Cement production grew by a robust 21.8%
The monthly index was higher by 1.1 per cent in comparison to the pre-pandemic level of July 2019. The core sector output for
June 2021 has been revised upwards from 8.9 per cent to 9.3 per cent. On a sequential basis, the core sector output grew by 5.4 per cent. This improvement can be viewed in the context of the slow resumption of economic activities across states with subsiding 2nd wave of Covid-19 towards the end of the first quarter of FY22.
There has been a broad-based y-o-y growth across all sectors except crude oil. Growth in cement and steel output backed by infrastructure push by the government have driven the growth during the month. Sequentially all sectors have witnessed an improvement over the previous month.
During the first four months of FY22, core sector witnessed double-digit growth of 21.2 per cent vis-à-vis -19.8 per cent in the corresponding period of the previous year. The cumulative index for the period so far in FY22 is lower by 2.8 per cent than the index for the corresponding period in FY20 prior to the onset of the pandemic.
This is indicative of the fact that though the economy has been showing signs of improvement it is still far from achieving the pre-pandemic levels of industry activity. Natural gas, steel and cement have witnessed double-digit growth purely on account of a base-effect phenomenon.
Coal production witnessed double-digit growth of 18.7 per cent in July 2021 as against a contraction of 5.7 per cent in July 2020. This growth in coal output can be ascribed to the revival in demand from the power sector amid easing of restrictions across states in July 2021.
Crude oil production recorded a 3.2 per cent contraction compared with -4.8 per cent in the same month last year. Less than planned production by government companies can be attributed to delays in inputs and installation of wellhead platforms on account of Covid-19, less than anticipated contribution from workover wells, drilling wells and old wells.
Production by Pvt/JVs companies was lower on a Y-o-Y basis due to injectivity and reservoir issues and delays in commencement of production.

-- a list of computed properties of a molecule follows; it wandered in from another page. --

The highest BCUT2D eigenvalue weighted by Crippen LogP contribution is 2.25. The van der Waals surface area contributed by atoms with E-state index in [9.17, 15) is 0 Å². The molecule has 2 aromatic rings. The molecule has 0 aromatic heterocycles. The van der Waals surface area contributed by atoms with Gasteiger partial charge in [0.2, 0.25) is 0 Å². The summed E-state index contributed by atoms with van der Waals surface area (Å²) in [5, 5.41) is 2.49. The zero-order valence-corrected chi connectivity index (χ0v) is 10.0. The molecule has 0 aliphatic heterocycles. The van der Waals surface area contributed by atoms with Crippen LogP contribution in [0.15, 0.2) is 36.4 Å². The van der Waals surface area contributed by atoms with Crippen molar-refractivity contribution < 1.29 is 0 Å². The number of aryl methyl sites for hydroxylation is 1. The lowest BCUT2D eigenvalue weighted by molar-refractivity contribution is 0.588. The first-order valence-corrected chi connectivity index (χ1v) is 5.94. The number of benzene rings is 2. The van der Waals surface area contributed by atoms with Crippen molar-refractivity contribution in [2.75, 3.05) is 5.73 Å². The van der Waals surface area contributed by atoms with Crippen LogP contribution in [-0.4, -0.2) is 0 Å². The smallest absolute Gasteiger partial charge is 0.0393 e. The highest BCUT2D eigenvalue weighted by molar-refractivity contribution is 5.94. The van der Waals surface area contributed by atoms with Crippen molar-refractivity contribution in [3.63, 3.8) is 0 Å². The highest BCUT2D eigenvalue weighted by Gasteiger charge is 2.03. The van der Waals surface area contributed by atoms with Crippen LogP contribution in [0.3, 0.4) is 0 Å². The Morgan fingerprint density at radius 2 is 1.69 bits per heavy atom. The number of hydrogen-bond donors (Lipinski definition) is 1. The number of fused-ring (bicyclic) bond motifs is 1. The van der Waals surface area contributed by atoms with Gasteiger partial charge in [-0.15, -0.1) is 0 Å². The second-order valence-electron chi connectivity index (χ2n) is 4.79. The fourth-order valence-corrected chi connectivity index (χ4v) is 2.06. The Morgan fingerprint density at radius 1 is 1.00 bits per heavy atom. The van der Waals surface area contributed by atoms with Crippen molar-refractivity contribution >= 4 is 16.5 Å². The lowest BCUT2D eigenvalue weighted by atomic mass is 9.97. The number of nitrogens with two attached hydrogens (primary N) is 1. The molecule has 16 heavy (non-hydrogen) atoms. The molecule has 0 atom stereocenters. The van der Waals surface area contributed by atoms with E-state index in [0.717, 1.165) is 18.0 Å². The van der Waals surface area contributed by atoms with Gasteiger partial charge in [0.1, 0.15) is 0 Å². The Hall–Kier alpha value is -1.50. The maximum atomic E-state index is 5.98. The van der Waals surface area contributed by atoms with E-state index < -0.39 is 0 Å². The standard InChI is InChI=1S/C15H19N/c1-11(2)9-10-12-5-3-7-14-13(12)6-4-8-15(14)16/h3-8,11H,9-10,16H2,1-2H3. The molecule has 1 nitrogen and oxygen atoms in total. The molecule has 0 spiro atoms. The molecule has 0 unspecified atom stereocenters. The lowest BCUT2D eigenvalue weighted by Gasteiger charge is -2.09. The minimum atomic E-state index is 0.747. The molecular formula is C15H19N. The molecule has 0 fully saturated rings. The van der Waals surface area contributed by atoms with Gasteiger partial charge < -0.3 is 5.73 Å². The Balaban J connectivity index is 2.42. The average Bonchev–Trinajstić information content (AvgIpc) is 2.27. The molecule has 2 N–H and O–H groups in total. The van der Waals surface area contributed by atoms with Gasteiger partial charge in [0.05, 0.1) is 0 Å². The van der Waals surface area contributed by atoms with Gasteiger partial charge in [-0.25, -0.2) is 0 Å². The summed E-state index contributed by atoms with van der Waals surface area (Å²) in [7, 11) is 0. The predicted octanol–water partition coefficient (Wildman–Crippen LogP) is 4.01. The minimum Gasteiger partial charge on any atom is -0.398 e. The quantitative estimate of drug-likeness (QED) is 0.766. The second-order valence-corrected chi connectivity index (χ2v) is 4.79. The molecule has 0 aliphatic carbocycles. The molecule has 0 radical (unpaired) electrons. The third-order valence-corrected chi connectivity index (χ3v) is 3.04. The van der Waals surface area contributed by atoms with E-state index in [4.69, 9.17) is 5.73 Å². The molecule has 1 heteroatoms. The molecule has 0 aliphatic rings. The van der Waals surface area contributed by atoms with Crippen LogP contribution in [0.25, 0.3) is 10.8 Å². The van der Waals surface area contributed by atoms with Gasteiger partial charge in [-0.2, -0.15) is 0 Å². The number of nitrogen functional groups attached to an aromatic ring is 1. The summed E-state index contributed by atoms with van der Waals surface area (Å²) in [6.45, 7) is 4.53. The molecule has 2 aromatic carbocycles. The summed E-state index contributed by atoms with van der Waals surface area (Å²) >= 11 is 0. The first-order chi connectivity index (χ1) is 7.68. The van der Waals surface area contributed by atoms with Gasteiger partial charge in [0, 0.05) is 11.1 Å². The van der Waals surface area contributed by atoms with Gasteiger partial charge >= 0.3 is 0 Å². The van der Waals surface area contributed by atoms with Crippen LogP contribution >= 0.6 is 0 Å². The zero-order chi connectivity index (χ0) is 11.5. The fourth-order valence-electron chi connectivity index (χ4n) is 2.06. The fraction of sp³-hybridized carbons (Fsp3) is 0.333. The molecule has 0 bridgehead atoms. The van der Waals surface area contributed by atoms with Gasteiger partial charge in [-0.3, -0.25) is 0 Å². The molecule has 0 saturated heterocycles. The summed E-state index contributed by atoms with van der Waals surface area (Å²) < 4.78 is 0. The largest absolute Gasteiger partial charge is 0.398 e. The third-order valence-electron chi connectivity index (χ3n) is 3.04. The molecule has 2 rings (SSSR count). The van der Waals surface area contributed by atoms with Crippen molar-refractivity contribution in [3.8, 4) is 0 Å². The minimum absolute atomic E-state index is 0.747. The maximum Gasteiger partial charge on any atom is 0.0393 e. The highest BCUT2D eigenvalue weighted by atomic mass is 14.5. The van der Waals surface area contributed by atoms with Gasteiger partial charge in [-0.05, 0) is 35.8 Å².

Natural gas production was higher by 18.9 per cent in July 2021. This double-digit growth comes against a low base of -10.2 per cent in July 2020. This growth number masks the lower than anticipated natural gas production in government fields as well as by Pvt/JVs mainly on account of reservoir related issues, delays in well completion and commencement of gas production. Also, low upliftment of gas by major customers has dampened the natural gas output during the month.
Refinery production registered a growth of 6.7 per cent over negative growth of 13.8 in the same month last year. This improvement is indicative of the slow resumption of economic activities and resultant revival in demand coupled with higher exports to the gulf.
Fertilisers production grew at a subdued rate of 0.5 per cent compared with 6.9 per cent in July 2020. The growth in this sector can be attributed to sowing season demand and restocking of fertilisers ahead of the Rabi season which begins around October- November.
Steel output has not only witnessed a y-o-y growth of 9.3 per cent but it has also recorded a sequential improvement of 1.5 per cent over the previous month. Steel producing units diverted oxygen for medical purposes to meet the sudden surge in oxygen requirements by the healthcare sector during the initial months of FY22. The growth in steel output is indicative of the recovery from the challenges faced amid the 2nd wave of Covid-19. This sector is likely to get a boost from the several steps undertaken by the government to ramp up steel production.
Cement production grew by a robust 21.8 per cent against a low base of -13.4 per cent in the corresponding month last year. Momentum in construction activities and government spending on infrastructure has boosted the output in steel and cement sectors.
Electricity production grew at 9 per cent as against -2.4 per cent in July last year. On a monthly basis, electricity output rose by 7.2 per cent. This output growth is backed by revival in demand from the commercial sector as restrictions across states were eased in July’21. The healthy demand for electricity is likely to continue as the economy moves towards normalcy albeit at a gradual pace.
CARE Ratings’ View
As expected, the base effect phenomenon continues to hide the actual y-o-y growth in the core sectors. On a positive note, the m-o-m improvement in output of core sectors viewed alongside other crucial economic indicators such as the GST collections, e-way bills, and the manufacturing PMI (which was back in the expansion territory in July 2021) hint at signs of economic recovery.
The core sector output accounts for around 40 per cent weight in the IIP basket. On account of the strong core sector performance in July 2021, we expect the growth in index of industrial production to be in the range of 12 per cent-14 per cent.
Courtesy: CARE Ratings